Author Topic: MCT Speculation and Discussion Thread 4  (Read 503984 times)

Offline llanitedave

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Re: MCT Speculation and Discussion Thread 4
« Reply #1400 on: 01/23/2016 03:47 PM »
About a Megawatt of power is needed to produce enough propellant for a MCT in a year. 40 tons unless you hook up to base-side infrastructure. If you have nuclear, you need huge radiators (or ground infrastructure) and shielding of some kind. Solar of 1MW requires even larger deployment on the ground. Electrolysis and Sabatier are a little smaller but still substantial.

It simply isn't a good idea to keep it on the MCTs.


Yeah, that's the kind of equipment that's going to require multiple launches, be assembled on Mars, and then be able to operate during periods when no one is there to maintain it.  That's one reason why I expect that the first several BFS's are not going to return to Earth.
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Offline Lars-J

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Re: MCT Speculation and Discussion Thread 4
« Reply #1401 on: 01/23/2016 04:07 PM »

Or ISRU methane production is built into the early BFS's, or maybe all of them for redundancy. How large would the device  be?

Bingo. There will be a lot of cargo MCTs to develop a colony, very few will likely carry ISRU equipment.

Offline stoker5432

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Re: MCT Speculation and Discussion Thread 4
« Reply #1402 on: 01/23/2016 04:20 PM »
It's been suggested before that a small number of the very first BFS's (formerly MCT) landers on Mars will not return to Earth. It shouldn't be hard to modify one or two into a point-to-point planetary hopper. It's a useful tool to have, and serves as a rescue vehicle.

I don't get why using a huge interplanetary spacecraft for a rescue vehicle makes sense. All you want to do is get the people back to the base. A special purpose hopper could be way more efficient if built for this purpose. Of course, parts off MCT's or even Red Dragons could be useful.

Offline nadreck

Re: MCT Speculation and Discussion Thread 4
« Reply #1403 on: 01/23/2016 05:11 PM »
The concept of "hoppers" for Mars is not really practical the way many people are throwing it around here. IF you expect the hopper to go point to point on Mars and return to the origin point without refuelling the range of a hopper that has enough ΔV to make it to low Mars orbit is less than 200km. The same hopper could go nearly 1000km if it can refuel at its destination, but that is not useful for exploration because you can't just go anywhere. For serious exploration by rocket powered craft what is needed is a craft that can descend from orbit fully fuelled to any location on Mars and, after landing have enough fuel to make it back to orbit.  If that can be achieved then there is a point to using that sort of craft to travel on Mars, otherwise the limitations on such craft is such that wheeled vehicles will be far more practical. Even so to make it work you would need fuel depots in Mars orbit.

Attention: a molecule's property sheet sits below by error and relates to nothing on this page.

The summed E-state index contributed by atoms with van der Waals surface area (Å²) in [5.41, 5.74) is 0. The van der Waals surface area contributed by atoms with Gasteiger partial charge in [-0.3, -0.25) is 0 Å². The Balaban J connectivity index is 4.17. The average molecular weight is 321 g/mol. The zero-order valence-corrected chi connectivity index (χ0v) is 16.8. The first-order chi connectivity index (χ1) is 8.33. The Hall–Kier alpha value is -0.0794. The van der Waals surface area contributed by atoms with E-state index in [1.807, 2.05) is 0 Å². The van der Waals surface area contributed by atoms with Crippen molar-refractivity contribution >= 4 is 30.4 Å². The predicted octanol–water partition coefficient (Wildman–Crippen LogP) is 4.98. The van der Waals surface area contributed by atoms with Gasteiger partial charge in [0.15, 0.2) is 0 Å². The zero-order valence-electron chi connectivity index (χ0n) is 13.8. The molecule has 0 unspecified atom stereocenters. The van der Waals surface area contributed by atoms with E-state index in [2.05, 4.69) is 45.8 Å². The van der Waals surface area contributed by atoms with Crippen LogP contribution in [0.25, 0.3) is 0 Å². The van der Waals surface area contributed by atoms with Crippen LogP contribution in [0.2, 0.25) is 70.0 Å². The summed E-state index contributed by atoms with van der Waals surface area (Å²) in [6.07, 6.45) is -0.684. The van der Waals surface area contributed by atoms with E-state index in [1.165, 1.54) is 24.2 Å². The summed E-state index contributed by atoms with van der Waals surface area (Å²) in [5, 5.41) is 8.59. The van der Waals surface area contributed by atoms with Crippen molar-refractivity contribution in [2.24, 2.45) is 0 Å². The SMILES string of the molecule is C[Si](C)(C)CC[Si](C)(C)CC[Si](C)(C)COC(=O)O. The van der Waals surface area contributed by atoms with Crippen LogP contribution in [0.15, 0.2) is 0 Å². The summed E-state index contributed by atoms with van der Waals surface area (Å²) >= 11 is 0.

A fully fuelled MCT (ΔV = 7.5km/s) on the surface of Mars could make a one way trip to any point on Mars most likely, but a two way trip would be limited to something around 700km.

Note MCT left at Mars for their use at Mars would make excellent support craft for a Mars Orbital Station/Depot and if a few dedicated smaller craft optimized for orbit-surface-orbit on a single load of propellant existed that depot could support exploration of any point on Mars surface, however every kilo of propellant used in that endeavour would represent 3 - 4 kilos of ISRU propellant and at say 200t of propellant per tanker flight, you are adding engine cycles on your reusable MCT's fairly quickly.

Still as pointed out above the real limit early on will be the ISRU capacity.
« Last Edit: 01/23/2016 05:12 PM by nadreck »